The TLRs admitted 173 clients from intermediate and long-term inpatient settings and 19 outpatients diverted from inpatient admission for crisis or respite care during the study period (n = 192). Gender, age, and ethnicity/race demographics for the TLR admissions cohort were calculated and tested for differences from the overall inpatient admission cohort for the study period. For gender, male n = 136 (70.8%), female n = 56 (29.2%), and a chi square test of independence and Cramer's V for gender revealed modest significant differences ([chi square] = 6.192, df = 1, significance. = .013, V = .070, significance. = .003). The proportion of males in the TLR cohort was significantly greater (70.8%) than the proportion of males in the overall admission cohort (61.4%), and the proportion of females was smaller (29.2% for TLR vs. 38.6 for overall). For age, the mean = 43.72 years, median = 45.00 years, skewness = -.138, standard error of skewness (SES) = .175, a nonsignificant skew from normal distribution between ages 19 and 73. For age stratified into age groups: <22 years, n = 4; 22 to 30 years, n = 29; 31 to 40 years, n = 37; 41 to 50 years, n = 61; 51 to 64 years., n = 57; [greater than or equal to] 65 years, n = 4; a chi square test of independence for grouped ages revealed small significant differences ([chi square] = 18.34, df = 5, significance = .003, V = .121, significance = .003). Specifically, the TLR admissions cohort had fewer patients than expected in the youngest groups (<22 and 22 to 30 years), and more patients than expected in the 41- to 50-year-old group compared to the all inpatient admission cohort. For race/ ethnicity, white n = 87 (45.3%), African-American n = 68 (35.4%), Hispanic n = 29 (15.1%), Asian/other n = 8 (4.2%). The chi square test of independence for ethnicity/race revealed no significant differences ([chi square] = 7.84, df = 3, significance = .049, V = .079, significance = .049) between the cohorts.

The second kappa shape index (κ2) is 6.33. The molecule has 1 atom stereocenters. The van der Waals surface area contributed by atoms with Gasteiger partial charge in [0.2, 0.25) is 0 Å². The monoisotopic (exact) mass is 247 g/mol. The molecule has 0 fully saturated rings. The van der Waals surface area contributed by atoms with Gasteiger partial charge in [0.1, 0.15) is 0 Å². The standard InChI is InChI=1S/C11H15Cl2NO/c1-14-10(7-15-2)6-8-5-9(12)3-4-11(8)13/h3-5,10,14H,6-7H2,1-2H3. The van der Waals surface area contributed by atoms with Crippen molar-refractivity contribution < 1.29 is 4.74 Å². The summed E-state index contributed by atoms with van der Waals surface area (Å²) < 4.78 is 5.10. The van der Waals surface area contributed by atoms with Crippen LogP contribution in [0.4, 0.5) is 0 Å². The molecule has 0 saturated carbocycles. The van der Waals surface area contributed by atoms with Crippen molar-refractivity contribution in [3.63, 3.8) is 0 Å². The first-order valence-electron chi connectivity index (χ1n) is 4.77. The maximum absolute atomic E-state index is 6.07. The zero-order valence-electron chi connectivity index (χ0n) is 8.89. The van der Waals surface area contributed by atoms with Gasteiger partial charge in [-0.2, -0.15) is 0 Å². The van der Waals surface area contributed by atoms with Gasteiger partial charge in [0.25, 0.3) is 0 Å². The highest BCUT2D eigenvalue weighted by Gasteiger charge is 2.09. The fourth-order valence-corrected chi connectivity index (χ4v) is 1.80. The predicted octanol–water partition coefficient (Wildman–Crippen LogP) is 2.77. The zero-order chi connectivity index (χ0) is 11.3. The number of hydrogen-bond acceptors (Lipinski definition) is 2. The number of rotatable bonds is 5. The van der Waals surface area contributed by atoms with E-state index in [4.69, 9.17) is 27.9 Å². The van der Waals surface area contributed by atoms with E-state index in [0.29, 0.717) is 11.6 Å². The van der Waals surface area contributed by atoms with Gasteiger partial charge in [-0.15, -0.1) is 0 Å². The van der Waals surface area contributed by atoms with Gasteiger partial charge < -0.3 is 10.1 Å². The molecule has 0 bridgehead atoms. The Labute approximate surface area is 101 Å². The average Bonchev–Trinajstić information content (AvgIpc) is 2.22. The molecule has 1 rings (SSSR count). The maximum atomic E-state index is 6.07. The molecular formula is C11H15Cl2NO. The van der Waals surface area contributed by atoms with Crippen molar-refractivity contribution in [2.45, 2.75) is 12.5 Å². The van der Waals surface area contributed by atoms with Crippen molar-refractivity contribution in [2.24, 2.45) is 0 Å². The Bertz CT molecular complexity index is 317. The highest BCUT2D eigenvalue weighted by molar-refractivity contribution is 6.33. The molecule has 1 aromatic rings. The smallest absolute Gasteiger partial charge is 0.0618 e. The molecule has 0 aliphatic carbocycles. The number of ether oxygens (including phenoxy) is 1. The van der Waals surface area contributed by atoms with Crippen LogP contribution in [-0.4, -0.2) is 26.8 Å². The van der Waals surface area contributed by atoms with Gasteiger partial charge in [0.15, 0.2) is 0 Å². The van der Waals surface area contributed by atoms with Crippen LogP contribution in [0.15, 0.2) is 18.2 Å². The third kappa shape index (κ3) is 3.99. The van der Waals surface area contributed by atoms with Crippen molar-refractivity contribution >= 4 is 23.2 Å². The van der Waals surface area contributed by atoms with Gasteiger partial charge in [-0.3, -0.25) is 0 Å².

The inpatient admissions to the transitional residences had a median length of stay (LOS) of 173.00 days, mean LOS of 296.36 days (SD = 384.757 days, skewness = 3.429, SES =.187) on inpatient units prior to their transitional residence admission. This distribution of admissions is highly positively skewed by long-stay cases, with thirty-one clients having an inpatient LOS of 1 to 3 years, five having an inpatient LOS of 3 to 5 years, and four having an inpatient LOS greater than 5 years. Clients' five highest inpatient LOS ranged from 4.04 to 6.92 years.